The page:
Despite having women at the center of everything, Pakistani dramas are notorious for representing a rather miserable side of womanhood. Women in Pakistani dramas are often shown as the repressed victims whose entire lives are dictated by factors beyond their control. The factors can be spotted in the form of a toxic family, abusive in-laws, or just the society in general which thrives on making the life of a woman as miserable as it can be.⠀⠀⠀⠀⠀⠀⠀⠀⠀⠀⠀⠀
When Pakistani dramas are hell-bent on perpetuating the idea that a woman is a woman’s biggest enemy, there is no respite for women that can be found in them. So, when the latest episode of Sabaat showed the positive, uplifting, and a more realistic side of what it means to be an educated and empowered woman of today’s time, we could not help but give the drama and its team a standing ovation!
The strength to move on
To those unaware of what has been happening in the drama, here is a quick recap. Anaya chose to walk out of her marriage when her husband accused her of infidelity. Back at her parents’ house, Anaya had to deal with the shock of her once-loving husband accusing her of being dishonest all the while hiding this truth from her dying father. When Anaya’s father passes away, a pregnant Anaya and her now widowed mother are the only ones left to support each other.
To make matters worse, a couple of frauds scam Anaya’s mother into given them all her bank details. Now, the pair of women don’t even have any money left in the bank account to respectfully continue on in their lives.
In any other drama, the narrative would’ve spent episodes just portraying the tragic circumstances of these, now alone and seemingly helpless, women. But this is where Sabaat proved why it is one of the better-written shows on Pakistani television. Because instead of long montages of women crying, Sabaat showed the two women dealing with their grief together and finding the strength to move on in their lives.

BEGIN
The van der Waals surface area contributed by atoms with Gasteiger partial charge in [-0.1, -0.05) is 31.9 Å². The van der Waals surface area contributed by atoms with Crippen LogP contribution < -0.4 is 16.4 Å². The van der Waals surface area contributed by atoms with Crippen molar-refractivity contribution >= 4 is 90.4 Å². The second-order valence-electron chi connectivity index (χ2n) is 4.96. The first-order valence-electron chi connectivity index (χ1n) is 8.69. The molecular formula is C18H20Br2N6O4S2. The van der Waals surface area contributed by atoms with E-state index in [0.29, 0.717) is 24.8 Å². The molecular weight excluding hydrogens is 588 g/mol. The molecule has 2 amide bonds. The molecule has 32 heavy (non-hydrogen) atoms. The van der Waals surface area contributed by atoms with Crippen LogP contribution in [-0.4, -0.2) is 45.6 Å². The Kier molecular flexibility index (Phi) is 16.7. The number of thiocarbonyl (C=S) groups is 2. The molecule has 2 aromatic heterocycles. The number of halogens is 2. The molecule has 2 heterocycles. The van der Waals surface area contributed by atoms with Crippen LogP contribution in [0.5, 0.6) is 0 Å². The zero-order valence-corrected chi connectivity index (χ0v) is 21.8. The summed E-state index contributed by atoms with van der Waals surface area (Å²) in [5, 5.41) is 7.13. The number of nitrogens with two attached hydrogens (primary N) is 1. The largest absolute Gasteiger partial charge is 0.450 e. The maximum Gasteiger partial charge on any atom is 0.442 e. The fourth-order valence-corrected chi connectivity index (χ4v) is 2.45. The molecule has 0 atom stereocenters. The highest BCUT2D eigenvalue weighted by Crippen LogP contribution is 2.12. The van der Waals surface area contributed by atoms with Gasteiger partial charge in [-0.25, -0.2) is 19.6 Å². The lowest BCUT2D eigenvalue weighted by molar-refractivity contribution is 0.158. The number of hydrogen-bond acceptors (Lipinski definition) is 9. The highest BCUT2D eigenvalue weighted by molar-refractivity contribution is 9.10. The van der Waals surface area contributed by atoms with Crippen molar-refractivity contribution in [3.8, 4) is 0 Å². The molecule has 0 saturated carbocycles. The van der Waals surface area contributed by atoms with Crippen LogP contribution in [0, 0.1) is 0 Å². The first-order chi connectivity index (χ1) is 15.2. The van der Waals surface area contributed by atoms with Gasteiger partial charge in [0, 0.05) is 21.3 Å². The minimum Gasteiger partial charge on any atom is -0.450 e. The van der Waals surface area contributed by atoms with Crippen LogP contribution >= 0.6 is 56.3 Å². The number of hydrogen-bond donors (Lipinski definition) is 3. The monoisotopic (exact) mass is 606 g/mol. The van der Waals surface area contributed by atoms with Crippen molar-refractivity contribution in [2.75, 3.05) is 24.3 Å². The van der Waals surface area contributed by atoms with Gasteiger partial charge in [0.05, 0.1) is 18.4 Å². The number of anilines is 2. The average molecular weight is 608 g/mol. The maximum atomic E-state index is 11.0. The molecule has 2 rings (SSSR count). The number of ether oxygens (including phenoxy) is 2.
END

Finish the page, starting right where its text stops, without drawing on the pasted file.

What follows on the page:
The episode started with Anaya lamenting the sad incidents of her life and even wished that she could’ve died with her father instead of having to face these difficulties on her own. That was a person’s grief-induced depression speaking and Sabaat dealt with it very sensitively. Anaya’s mother doesn’t scold her for having such thoughts and instead encourages her to find the strength to look forward to her own happiness in life especially when she was so close to being a mother.
And it is done not just with empty words. A beautiful scene between the mother and daughter shows how the mother is making efforts to go back to her normal routine of dressing up and taking care of her appearance, so the daughter can take courage from her to do the same. Very rarely has a Pakistani drama shown the reality of a mother and daughter being each other’s support system in such a nuanced manner.
The power of women supporting women
Pakistani dramas can show a million and one ways that a woman’s life becomes miserable but it doesn’t bother to show any practical solutions to those miseries. Sabaat thankfully didn’t go the same route. The drama showed Anaya taking charge of her life by choosing to start a home-based business to support her family during their financial crisis. And the best bit? She had the support of her friends and mother in doing so!
Supportive female friendships done right can make the best of the stories. And Sabaat proved it. Anaya’s loyal and supportive friends start by offering her financial help but when Anaya refuses to take their charity and instead asks them to support her baking business, her friends readily agree to do so. In a beautiful montage, the episode shows Anaya being helped by her friends in the kitchen as she bakes as well as helping her take care of the orders she receives. The message this montage delivers is profound and empowering.
And when Anaya is rushed to the hospital to give birth, her friends are there with her mother to lend her their support. Her friends are there when Anaya is holding her baby and are proudly introducing themselves to the little baby as being his khalas.
Self respect above all
Through Anaya, Sabaat made a very strong case of how a woman’s self-respect should be her first priority. If a woman takes a stand for herself and her self-respect, no matter how badly the man in her life ends up treating her, the woman wouldn’t fail.
Anaya sticks by her decision of completely kicking her husband out of her life when he insulted her character. While she is sorrowful that her child would not have a father figure in his life, Anaya knows that her child deserves more than having a father who didn’t trust his mother. Anaya even chooses to not name her child after his father and ends up giving it the name that Anaya has lived with all her.
These are small but empowering messages that Pakistani dramas need to show more of. A woman’s existence is for more than just being the miserable character in a story. Women are complex creatures capable of being both gentle and hard when the situation demands. Anaya, her mother, and her friends have shown the Pakistani drama audience how the real women of today’s time and age act. And we can only hope more and more dramas will now start to explore the complexities of female characters instead of the standard one-dimensional portrayal they have normalized.